In addition to Facebook's official response, CEO Mark Zuckerberg came on Facebook Live to address this issue head-on. Returning after a two-month parental leave, Zuckerberg said that he was in touch with his team with regards to the question of Russian interference in the US elections. It needs to be noted that immediately after the results of the US Presidential elections were announced last year, Facebook had to face a lot of flak as it was being used as a major platform for the proliferation of fake news. While Zuckerberg had called the idea of Facebook having influenced the outcome of the US Presidential elections crazy back then, Facebook has since doubled its efforts to contain the flow of fake news on its platform.

"I care deeply about the democratic process and protecting its integrity. Facebook's mission is all about giving people a voice and bringing people closer together. Those are deeply democratic values and we're proud of them. I don't want anyone to use our tools to undermine democracy. That's not what we stand for," said Zuckerberg.

He went on to say that Facebook's teams ensure that fake accounts which undermine democratic processes and attempt to influence elections are discovered and shut down. He said that though it would not be possible to shut down all such interference, Facebook would make it harder for such activities to thrive on its platform.

Zuckerberg then went on to state nine things Facebook would be doing over the next few months, to contain the spread of fake narratives. Here is a brief peek into all the nine initiatives that Facebook will undertake.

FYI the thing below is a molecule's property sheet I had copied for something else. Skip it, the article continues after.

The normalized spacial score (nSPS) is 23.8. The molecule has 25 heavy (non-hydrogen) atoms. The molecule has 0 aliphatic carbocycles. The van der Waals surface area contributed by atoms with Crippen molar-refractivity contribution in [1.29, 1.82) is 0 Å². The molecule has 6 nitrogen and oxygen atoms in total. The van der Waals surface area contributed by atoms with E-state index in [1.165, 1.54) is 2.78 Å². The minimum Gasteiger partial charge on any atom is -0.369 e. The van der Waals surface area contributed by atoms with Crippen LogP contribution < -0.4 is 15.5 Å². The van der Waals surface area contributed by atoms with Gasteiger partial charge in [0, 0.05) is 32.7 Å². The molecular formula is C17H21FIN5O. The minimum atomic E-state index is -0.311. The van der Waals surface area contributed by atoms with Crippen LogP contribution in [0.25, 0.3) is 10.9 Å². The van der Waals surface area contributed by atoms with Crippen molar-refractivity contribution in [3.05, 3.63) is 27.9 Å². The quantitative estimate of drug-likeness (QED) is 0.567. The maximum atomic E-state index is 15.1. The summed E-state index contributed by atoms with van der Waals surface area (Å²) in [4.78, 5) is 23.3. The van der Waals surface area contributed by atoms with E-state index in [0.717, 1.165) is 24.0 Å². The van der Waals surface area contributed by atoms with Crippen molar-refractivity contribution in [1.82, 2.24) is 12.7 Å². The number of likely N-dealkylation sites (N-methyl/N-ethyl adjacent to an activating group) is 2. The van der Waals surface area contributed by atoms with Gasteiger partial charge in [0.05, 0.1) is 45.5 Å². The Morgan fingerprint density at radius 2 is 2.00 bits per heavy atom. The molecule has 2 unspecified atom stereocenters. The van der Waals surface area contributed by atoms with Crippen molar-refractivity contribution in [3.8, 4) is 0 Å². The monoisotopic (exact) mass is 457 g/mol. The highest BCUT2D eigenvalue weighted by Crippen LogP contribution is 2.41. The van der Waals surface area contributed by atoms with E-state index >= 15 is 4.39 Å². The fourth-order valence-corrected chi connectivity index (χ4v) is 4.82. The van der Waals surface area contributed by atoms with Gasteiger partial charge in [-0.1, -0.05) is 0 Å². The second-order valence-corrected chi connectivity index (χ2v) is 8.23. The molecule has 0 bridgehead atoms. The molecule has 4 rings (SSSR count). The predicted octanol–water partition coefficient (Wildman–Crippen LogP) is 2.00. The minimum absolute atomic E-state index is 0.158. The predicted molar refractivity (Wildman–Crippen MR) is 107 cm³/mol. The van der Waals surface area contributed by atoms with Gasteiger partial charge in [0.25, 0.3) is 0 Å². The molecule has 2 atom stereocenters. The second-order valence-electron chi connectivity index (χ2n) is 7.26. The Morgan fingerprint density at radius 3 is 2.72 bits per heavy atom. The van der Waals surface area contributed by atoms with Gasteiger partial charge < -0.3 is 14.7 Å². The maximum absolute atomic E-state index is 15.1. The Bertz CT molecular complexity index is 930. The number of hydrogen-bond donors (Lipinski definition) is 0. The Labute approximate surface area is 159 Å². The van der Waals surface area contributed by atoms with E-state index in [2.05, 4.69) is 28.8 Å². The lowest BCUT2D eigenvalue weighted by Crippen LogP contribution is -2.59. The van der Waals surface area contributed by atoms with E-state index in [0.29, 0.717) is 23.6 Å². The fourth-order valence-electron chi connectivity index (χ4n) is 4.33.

Head over the Mark Zuckerberg's page if you want the lowdown on all the points in detail.

1) Facebook will co-operate with the US government in its ongoing investigations and hand over the 3,000 ads under scrutiny.

2) Facebook will continue its own investigations on the matter pertaining to the US elections and any insights on the same will be shared with the government. It is specifically looking for foreign actors and additional Russian groups.

3) Political advertising will be more transparent and regulated on the same lines as it is done on TV. "Not only will you have to disclose which page paid for an ad, but we will also make it so you can visit an advertiser's page and see the ads they're currently running to any audience on Facebook," said Zuckerberg.

4) Ad review process for political ads will be strengthened. 

5) Investments in security and election integrity will be getting a boost in terms of human resources.

6) Facebook will expand its partnerships with election commissions across the world to help people register for voting and learning about issues.

7) Sharing of threat information will be increased with other tech and security companies. "It is important that tech companies collaborate on this because it's almost certain that any actor trying to misuse Facebook will also be trying to abuse other internet platforms too," said Zuckerberg.

8) Facebook will ensure that it creates more services to protect the community while at the same time engaging in political discourse.

9) Facebook has been working to ensure that the integrity of the upcoming German elections is not compromised by getting rid of fake accounts, sharing information with the Federal Office for Information Security, sharing security practices with candidates and parties.





also see

science